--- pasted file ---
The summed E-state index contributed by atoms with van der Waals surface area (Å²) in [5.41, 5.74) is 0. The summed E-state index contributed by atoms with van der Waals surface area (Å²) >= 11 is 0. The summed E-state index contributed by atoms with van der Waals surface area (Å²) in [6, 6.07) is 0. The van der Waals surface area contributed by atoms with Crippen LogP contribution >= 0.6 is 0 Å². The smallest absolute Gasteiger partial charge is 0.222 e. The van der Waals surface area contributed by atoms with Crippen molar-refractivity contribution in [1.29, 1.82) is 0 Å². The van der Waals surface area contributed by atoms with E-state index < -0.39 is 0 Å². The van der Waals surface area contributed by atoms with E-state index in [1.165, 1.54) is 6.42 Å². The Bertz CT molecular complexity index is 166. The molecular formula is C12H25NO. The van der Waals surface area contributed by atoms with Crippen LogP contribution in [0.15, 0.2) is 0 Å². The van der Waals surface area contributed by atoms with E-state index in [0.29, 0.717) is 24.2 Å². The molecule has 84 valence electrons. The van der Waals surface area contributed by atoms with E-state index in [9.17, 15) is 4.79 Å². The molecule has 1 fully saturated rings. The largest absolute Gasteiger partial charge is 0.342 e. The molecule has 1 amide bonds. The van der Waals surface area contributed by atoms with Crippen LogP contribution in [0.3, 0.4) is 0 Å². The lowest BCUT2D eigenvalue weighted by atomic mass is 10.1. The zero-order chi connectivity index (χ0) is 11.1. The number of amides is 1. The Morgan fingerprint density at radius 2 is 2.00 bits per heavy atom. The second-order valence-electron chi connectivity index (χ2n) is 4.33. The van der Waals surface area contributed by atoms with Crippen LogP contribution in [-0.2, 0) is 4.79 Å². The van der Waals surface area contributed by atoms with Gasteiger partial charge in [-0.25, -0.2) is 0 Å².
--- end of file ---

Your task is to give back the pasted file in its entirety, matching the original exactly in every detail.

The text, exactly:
The summed E-state index contributed by atoms with van der Waals surface area (Å²) in [5.41, 5.74) is 0. The summed E-state index contributed by atoms with van der Waals surface area (Å²) >= 11 is 0. The summed E-state index contributed by atoms with van der Waals surface area (Å²) in [6, 6.07) is 0. The van der Waals surface area contributed by atoms with Crippen LogP contribution >= 0.6 is 0 Å². The smallest absolute Gasteiger partial charge is 0.222 e. The van der Waals surface area contributed by atoms with Crippen molar-refractivity contribution in [1.29, 1.82) is 0 Å². The van der Waals surface area contributed by atoms with E-state index < -0.39 is 0 Å². The van der Waals surface area contributed by atoms with E-state index in [1.165, 1.54) is 6.42 Å². The Bertz CT molecular complexity index is 166. The molecular formula is C12H25NO. The van der Waals surface area contributed by atoms with Crippen LogP contribution in [0.15, 0.2) is 0 Å². The van der Waals surface area contributed by atoms with E-state index in [0.29, 0.717) is 24.2 Å². The molecule has 84 valence electrons. The van der Waals surface area contributed by atoms with E-state index in [9.17, 15) is 4.79 Å². The molecule has 1 fully saturated rings. The largest absolute Gasteiger partial charge is 0.342 e. The molecule has 1 amide bonds. The van der Waals surface area contributed by atoms with Crippen LogP contribution in [0.3, 0.4) is 0 Å². The lowest BCUT2D eigenvalue weighted by atomic mass is 10.1. The zero-order chi connectivity index (χ0) is 11.1. The number of amides is 1. The Morgan fingerprint density at radius 2 is 2.00 bits per heavy atom. The second-order valence-electron chi connectivity index (χ2n) is 4.33. The van der Waals surface area contributed by atoms with Crippen LogP contribution in [-0.2, 0) is 4.79 Å². The van der Waals surface area contributed by atoms with Gasteiger partial charge in [-0.25, -0.2) is 0 Å².